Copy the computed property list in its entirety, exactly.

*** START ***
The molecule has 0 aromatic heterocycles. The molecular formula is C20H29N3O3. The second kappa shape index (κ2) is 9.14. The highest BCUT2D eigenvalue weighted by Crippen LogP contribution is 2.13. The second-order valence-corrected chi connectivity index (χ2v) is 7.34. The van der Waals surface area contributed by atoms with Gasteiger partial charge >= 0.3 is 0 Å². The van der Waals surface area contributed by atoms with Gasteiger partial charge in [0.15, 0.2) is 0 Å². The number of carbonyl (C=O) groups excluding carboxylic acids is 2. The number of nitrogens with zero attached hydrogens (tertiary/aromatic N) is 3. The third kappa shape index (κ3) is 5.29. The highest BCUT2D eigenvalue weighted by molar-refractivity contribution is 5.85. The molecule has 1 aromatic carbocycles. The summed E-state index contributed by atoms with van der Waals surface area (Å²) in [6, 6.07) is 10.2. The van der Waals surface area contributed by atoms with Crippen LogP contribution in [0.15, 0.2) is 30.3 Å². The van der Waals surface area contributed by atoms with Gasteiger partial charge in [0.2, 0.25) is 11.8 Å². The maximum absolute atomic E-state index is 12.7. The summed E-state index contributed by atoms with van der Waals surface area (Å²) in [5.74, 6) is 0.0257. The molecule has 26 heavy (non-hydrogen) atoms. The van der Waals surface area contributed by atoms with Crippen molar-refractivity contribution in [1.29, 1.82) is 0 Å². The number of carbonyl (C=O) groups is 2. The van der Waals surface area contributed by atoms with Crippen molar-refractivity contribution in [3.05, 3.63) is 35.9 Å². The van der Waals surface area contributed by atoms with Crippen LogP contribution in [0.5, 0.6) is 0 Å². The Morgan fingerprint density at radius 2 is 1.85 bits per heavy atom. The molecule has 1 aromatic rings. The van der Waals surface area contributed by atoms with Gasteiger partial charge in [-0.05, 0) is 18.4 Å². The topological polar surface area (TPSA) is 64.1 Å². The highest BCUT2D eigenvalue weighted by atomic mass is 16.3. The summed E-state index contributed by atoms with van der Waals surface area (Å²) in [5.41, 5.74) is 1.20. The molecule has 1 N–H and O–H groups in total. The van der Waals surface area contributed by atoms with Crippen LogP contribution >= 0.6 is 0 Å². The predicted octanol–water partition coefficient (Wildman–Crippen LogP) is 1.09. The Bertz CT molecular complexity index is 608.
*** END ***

The molecule has 0 aromatic heterocycles. The molecular formula is C20H29N3O3. The second kappa shape index (κ2) is 9.14. The highest BCUT2D eigenvalue weighted by Crippen LogP contribution is 2.13. The second-order valence-corrected chi connectivity index (χ2v) is 7.34. The van der Waals surface area contributed by atoms with Gasteiger partial charge >= 0.3 is 0 Å². The van der Waals surface area contributed by atoms with Gasteiger partial charge in [0.15, 0.2) is 0 Å². The number of carbonyl (C=O) groups excluding carboxylic acids is 2. The number of nitrogens with zero attached hydrogens (tertiary/aromatic N) is 3. The third kappa shape index (κ3) is 5.29. The highest BCUT2D eigenvalue weighted by molar-refractivity contribution is 5.85. The molecule has 1 aromatic carbocycles. The summed E-state index contributed by atoms with van der Waals surface area (Å²) in [6, 6.07) is 10.2. The van der Waals surface area contributed by atoms with Crippen LogP contribution in [0.15, 0.2) is 30.3 Å². The van der Waals surface area contributed by atoms with Gasteiger partial charge in [0.2, 0.25) is 11.8 Å². The maximum absolute atomic E-state index is 12.7. The summed E-state index contributed by atoms with van der Waals surface area (Å²) in [5.74, 6) is 0.0257. The molecule has 26 heavy (non-hydrogen) atoms. The van der Waals surface area contributed by atoms with Crippen molar-refractivity contribution in [1.29, 1.82) is 0 Å². The number of carbonyl (C=O) groups is 2. The van der Waals surface area contributed by atoms with Crippen molar-refractivity contribution in [3.05, 3.63) is 35.9 Å². The van der Waals surface area contributed by atoms with Crippen LogP contribution in [0.5, 0.6) is 0 Å². The Morgan fingerprint density at radius 2 is 1.85 bits per heavy atom. The molecule has 1 aromatic rings. The van der Waals surface area contributed by atoms with Gasteiger partial charge in [-0.05, 0) is 18.4 Å². The topological polar surface area (TPSA) is 64.1 Å². The highest BCUT2D eigenvalue weighted by atomic mass is 16.3. The summed E-state index contributed by atoms with van der Waals surface area (Å²) in [5.41, 5.74) is 1.20. The molecule has 1 N–H and O–H groups in total. The van der Waals surface area contributed by atoms with Crippen LogP contribution >= 0.6 is 0 Å². The predicted octanol–water partition coefficient (Wildman–Crippen LogP) is 1.09. The Bertz CT molecular complexity index is 608.